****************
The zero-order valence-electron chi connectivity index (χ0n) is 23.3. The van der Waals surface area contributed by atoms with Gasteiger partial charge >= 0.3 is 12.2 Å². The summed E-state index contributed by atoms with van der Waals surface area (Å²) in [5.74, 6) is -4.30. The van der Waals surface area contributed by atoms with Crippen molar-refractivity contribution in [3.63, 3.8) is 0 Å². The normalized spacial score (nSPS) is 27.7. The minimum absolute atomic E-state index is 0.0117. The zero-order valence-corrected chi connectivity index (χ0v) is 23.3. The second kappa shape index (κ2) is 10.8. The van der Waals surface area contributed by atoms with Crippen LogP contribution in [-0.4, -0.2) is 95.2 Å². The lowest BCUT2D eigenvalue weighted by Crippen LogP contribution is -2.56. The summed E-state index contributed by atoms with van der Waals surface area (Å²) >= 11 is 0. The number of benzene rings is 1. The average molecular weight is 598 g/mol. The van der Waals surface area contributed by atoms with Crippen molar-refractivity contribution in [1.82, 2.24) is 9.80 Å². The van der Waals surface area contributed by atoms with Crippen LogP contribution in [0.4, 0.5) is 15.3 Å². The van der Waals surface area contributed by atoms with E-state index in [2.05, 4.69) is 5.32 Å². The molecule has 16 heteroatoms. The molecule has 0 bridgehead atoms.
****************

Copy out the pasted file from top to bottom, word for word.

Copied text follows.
The zero-order valence-electron chi connectivity index (χ0n) is 23.3. The van der Waals surface area contributed by atoms with Gasteiger partial charge >= 0.3 is 12.2 Å². The summed E-state index contributed by atoms with van der Waals surface area (Å²) in [5.74, 6) is -4.30. The van der Waals surface area contributed by atoms with Crippen molar-refractivity contribution in [3.63, 3.8) is 0 Å². The normalized spacial score (nSPS) is 27.7. The minimum absolute atomic E-state index is 0.0117. The zero-order valence-corrected chi connectivity index (χ0v) is 23.3. The second kappa shape index (κ2) is 10.8. The van der Waals surface area contributed by atoms with Crippen LogP contribution in [-0.4, -0.2) is 95.2 Å². The lowest BCUT2D eigenvalue weighted by Crippen LogP contribution is -2.56. The summed E-state index contributed by atoms with van der Waals surface area (Å²) >= 11 is 0. The number of benzene rings is 1. The average molecular weight is 598 g/mol. The van der Waals surface area contributed by atoms with Crippen molar-refractivity contribution in [1.82, 2.24) is 9.80 Å². The van der Waals surface area contributed by atoms with Crippen LogP contribution in [0.4, 0.5) is 15.3 Å². The van der Waals surface area contributed by atoms with E-state index in [2.05, 4.69) is 5.32 Å². The molecule has 16 heteroatoms. The molecule has 0 bridgehead atoms.